Chihuahuas are big-eyed, bobble-headed, spunky little creatures with a penchant for chewing. While you can train them against destructive behavior, go in knowing a Chi is a chewer for life.
Why Chihuahuas Chew
Chihuahuas are nervous nellies by nature, and they take anxiety chewing to a new level. Chewing can help a Chihuahua chill out and relax, which is a good thing as long as he's chewing on the appropriate things. Always take away items your pup shouldn't chew on, like remote controls, your favorite softball glove or fancy pumps, and replace them with appropriate dog chews.
Tiny Teeth and Mouth
Chihuahuas have sharp, tiny teeth that are often crowded in their short-snouted mouths. They can actually be prone to dental problems if their puppy teeth don't fall out before their adult teeth come in. Chewing helps aid this process. Not only does chewing feel good on gums, it helps baby teeth come out when it's time and soothes the ache of adult teeth erupting.
Your Chihuahua loves being with you, and if you're not around as much as he would like, he might let you know how he feels about it through destructive or boredom chewing. If you're at work or play, make sure your Chihuahua is entertained, either with interactive toys that dispense food as he plays with them, or by keeping him in a crate with different chew toys. Otherwise, you could come home to find a bored Chihuahua sitting in a pile of chewed-up household rubble.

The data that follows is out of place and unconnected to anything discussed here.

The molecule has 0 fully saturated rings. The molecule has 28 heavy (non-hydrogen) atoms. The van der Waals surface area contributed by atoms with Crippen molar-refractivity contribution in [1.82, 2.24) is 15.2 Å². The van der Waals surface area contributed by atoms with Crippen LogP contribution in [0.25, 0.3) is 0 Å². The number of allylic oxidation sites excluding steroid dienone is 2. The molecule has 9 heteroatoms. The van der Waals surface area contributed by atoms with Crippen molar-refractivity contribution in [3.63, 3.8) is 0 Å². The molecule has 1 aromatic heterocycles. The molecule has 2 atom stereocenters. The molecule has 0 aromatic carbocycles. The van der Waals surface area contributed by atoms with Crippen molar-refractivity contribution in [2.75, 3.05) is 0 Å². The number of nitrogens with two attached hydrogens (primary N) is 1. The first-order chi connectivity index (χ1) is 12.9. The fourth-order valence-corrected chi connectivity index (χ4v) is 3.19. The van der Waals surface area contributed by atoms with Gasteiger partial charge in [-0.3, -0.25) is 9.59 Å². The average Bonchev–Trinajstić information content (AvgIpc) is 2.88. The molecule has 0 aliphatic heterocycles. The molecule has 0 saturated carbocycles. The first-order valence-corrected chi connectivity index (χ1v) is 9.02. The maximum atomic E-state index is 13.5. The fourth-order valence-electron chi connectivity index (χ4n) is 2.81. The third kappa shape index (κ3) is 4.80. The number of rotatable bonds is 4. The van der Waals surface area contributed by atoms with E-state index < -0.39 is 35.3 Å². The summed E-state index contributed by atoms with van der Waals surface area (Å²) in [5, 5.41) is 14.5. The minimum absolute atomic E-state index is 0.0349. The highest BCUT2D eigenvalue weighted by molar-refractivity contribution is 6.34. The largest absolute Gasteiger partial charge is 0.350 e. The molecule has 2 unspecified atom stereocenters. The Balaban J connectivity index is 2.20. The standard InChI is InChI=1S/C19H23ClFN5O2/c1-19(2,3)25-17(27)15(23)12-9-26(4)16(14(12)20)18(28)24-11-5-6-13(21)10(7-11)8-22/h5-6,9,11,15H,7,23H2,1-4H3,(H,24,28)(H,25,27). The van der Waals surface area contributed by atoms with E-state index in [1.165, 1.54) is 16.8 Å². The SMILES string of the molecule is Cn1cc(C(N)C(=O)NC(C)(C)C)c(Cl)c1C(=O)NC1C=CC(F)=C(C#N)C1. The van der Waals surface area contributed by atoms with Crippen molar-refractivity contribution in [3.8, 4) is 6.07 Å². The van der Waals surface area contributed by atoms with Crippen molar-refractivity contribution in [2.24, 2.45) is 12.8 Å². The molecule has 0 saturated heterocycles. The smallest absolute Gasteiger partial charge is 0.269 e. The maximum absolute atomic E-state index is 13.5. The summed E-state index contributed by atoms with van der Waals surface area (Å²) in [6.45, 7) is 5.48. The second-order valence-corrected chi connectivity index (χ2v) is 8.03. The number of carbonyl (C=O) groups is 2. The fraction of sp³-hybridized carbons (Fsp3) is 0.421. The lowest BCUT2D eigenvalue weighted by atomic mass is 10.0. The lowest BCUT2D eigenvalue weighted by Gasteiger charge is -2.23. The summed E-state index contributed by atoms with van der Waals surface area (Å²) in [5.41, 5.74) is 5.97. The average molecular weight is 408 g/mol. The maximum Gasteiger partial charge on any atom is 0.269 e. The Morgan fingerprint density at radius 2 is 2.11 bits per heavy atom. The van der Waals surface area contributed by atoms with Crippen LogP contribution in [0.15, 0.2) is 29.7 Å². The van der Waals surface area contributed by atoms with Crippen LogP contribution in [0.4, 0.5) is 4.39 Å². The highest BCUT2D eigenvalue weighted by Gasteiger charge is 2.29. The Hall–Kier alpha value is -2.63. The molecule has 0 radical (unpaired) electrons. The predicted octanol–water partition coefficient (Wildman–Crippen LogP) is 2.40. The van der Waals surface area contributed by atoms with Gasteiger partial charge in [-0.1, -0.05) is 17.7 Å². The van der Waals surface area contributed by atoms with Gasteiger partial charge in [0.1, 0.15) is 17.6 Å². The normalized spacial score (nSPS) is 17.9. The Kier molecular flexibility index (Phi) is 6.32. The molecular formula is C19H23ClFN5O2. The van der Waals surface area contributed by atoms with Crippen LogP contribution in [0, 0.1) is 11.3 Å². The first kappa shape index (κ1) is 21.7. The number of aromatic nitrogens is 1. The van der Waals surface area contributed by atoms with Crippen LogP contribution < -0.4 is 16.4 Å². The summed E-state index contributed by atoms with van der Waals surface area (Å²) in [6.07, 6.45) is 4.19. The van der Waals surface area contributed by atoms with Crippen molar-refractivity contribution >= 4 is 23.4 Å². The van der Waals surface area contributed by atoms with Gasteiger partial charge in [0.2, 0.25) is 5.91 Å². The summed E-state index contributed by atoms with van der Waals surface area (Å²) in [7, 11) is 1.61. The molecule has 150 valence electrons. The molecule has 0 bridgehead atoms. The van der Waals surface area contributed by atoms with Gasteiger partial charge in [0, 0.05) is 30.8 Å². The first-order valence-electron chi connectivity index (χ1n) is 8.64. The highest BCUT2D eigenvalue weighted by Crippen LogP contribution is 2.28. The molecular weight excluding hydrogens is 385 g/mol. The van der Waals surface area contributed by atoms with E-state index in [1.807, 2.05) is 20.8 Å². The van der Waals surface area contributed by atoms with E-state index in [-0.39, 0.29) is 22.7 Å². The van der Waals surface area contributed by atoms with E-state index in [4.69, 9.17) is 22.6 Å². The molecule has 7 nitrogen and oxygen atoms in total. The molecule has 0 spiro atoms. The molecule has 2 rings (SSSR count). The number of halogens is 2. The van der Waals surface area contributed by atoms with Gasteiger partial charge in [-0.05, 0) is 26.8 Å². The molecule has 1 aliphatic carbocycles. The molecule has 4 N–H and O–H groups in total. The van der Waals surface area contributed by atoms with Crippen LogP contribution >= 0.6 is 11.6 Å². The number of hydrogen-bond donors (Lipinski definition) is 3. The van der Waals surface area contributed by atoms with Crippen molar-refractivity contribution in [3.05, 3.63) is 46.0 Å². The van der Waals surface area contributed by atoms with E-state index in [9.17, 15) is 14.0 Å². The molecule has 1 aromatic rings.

What to Chew
The good news is that a Chihuahua’s mouth is so tiny that a medium-size rawhide will take him months to gnaw through. The bad news is that he can get bored if he doesn't have a variety of toys, so it's best to find chew things your pup likes and provide him with a selection. Make sure you don't give your Chi anything too small that he could choke on, and avoid toys with noise makers inside. If your pooch chews them up and releases the noise-making mechanism, it could get lodged in his narrow throat and lead to choking.
Chihuahua Dental Health
As avid chewers, you need to keep special watch over your Chi’s dental health. Regularly brush his teeth with a canine toothpaste and take him for regular dental exams. This will help identify broken teeth or gum disease before it gets out of hand.
Always check with your veterinarian before changing your pet’s diet, medication, or physical activity routines. This information is not a substitute for a vet’s opinion.
Lisa McQuerrey has been a business writer since 1987. In 1994, she launched a full-service marketing and communications firm. McQuerrey's work has garnered awards from the U.S. Small Business Administration, the International Association of Business Communicators and the Associated Press. She is also the author of several nonfiction trade publications, and, in 2012, had her first young-adult novel published by Glass Page Books.